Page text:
Hourly workers at the Starbucks cafe on Logan Boulevard and California Avenue in Logan Square filed for union certification on Friday, becoming the second Starbucks location to do so in Chicago and joining a national labor organizing movement at the country’s largest coffee chain that began last month in Buffalo, New York.
Fourteen of the 24 hourly workers signed a letter to Starbucks CEO Kevin Johnson, which they posted on Twitter, calling for better wages and benefits, more sensible scheduling, and improved security, plus a request not to move up the store’s scheduled remodel, which is set for March and would require it to close temporarily. The workers filed for recognition with Workers United, an affiliate of Service Employees International Union, which has been representing the workers in Buffalo.
The movement continues to grow as partners in Chicago’s Logan Square neighborhood join the effort to gain a democratic say in their workplace - please join us and stop by to show support for these workers! #1u pic.twitter.com/hGzCvdWF3d— SBWorkersUnited (@SBWorkersUnited) January 8, 2022
“Our goal at the end of the day is to bring things up to a level of where they should be,” says Collie Erdosy, a barista. Erdosy, who has worked for seven years in coffee shops around Chicago, including Colectivo Coffee at the beginning of its own union drive, says they were attracted to Starbucks by its employee benefits, which include health insurance and paid time off. Starbucks benefits, however, are contingent on hours worked, and even though Erdosy says they were hired a year ago at full-time, 40 hours, they usually were never scheduled for more than 25 hours a week, not enough for benefits to kick in. Erdosy says about half the workers at the store have the same issue.
COVID-19 has added an extra complication to scheduling, especially with the omicron surge: some weeks, so few workers are available, the store is understaffed, which means those who are there are overworked.
There is no permanent security at the Logan Square Starbucks, which poses a problem for baristas. “Quite a few violent people who have come in there have gotten pretty nasty with us,” Erdosy says. “We file an incident report [with Starbucks], and from there, hope for the best. Which is not always how it goes. It usually seemingly goes unnoticed or unresolved.”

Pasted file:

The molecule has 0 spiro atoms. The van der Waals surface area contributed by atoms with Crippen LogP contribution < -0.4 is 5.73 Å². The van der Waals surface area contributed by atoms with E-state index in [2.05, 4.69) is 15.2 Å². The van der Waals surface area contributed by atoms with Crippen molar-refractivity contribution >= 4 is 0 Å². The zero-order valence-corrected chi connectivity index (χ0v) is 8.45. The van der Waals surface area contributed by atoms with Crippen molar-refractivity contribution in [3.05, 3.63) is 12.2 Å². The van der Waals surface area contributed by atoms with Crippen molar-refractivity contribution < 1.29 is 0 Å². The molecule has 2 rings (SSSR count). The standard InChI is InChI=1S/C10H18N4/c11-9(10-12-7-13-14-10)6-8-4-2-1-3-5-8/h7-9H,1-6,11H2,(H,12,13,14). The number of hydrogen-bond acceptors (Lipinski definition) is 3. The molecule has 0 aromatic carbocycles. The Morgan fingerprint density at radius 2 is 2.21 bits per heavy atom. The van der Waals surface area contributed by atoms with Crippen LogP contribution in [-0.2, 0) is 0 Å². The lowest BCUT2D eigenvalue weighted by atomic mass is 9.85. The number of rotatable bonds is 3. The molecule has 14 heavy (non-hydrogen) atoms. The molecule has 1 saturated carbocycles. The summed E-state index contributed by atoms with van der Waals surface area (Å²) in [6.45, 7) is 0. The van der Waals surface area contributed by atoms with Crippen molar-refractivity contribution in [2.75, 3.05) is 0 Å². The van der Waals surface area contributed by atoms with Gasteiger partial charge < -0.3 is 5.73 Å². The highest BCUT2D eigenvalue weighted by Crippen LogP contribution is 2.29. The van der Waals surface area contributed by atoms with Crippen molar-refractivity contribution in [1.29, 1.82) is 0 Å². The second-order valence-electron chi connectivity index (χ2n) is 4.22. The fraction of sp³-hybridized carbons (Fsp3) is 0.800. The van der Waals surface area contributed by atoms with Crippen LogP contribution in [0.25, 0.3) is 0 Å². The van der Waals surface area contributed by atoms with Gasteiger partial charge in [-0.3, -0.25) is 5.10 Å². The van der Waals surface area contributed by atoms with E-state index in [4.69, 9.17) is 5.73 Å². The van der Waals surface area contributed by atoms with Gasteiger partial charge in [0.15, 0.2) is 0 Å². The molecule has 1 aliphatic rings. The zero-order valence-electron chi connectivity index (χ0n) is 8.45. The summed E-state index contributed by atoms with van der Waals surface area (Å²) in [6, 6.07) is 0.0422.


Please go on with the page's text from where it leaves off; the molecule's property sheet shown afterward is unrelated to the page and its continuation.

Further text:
The Logan Square Starbucks staff’s petition will be reviewed by the National Labor Relations Board (NLRB), which will then set a date for the union election. Starbucks so far hasn’t tried to interfere, workers say, aside from a few letters to employees claiming that a union would come between workers, known as “partners,” and management.
But workers don’t feel their goals are incompatible. “The Starbucks mission is very clear about what they want to do, changing the world one cup, one neighborhood, one person at a time,” says Erdosy. “It’s straightforward. And that’s what we’re trying to do.”
Ace Hotel’s impending closure means the loss of a haven for Black Millennials
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The Circle never forgets
Americans last week marked the one-year anniversary of rioters breaching the U.S. Capitol in an effort to disrupt Joe Biden’s certification as president. The Wieners Circle, Chicago’s notorious late-night hot dog stand, didn’t let the occasion pass without mentioning Tank Noodle, the local Vietnamese restaurant that last year received enormous criticism for its owners’ participation in the rally that preceded the violence in D.C. “This weather has us craving pho, but since those motherfuckers at Tank Noodle went to the insurrection, fuck that place,” the stand tweeted Thursday. “Where else in Chi has good pho?”
This weather has us craving pho, but since those motherfuckers at tank noodle went to the insurrection, fuck that place. Where else in chi has good pho?— The Wieners Circle (@TheWienerCircle) January 6, 2022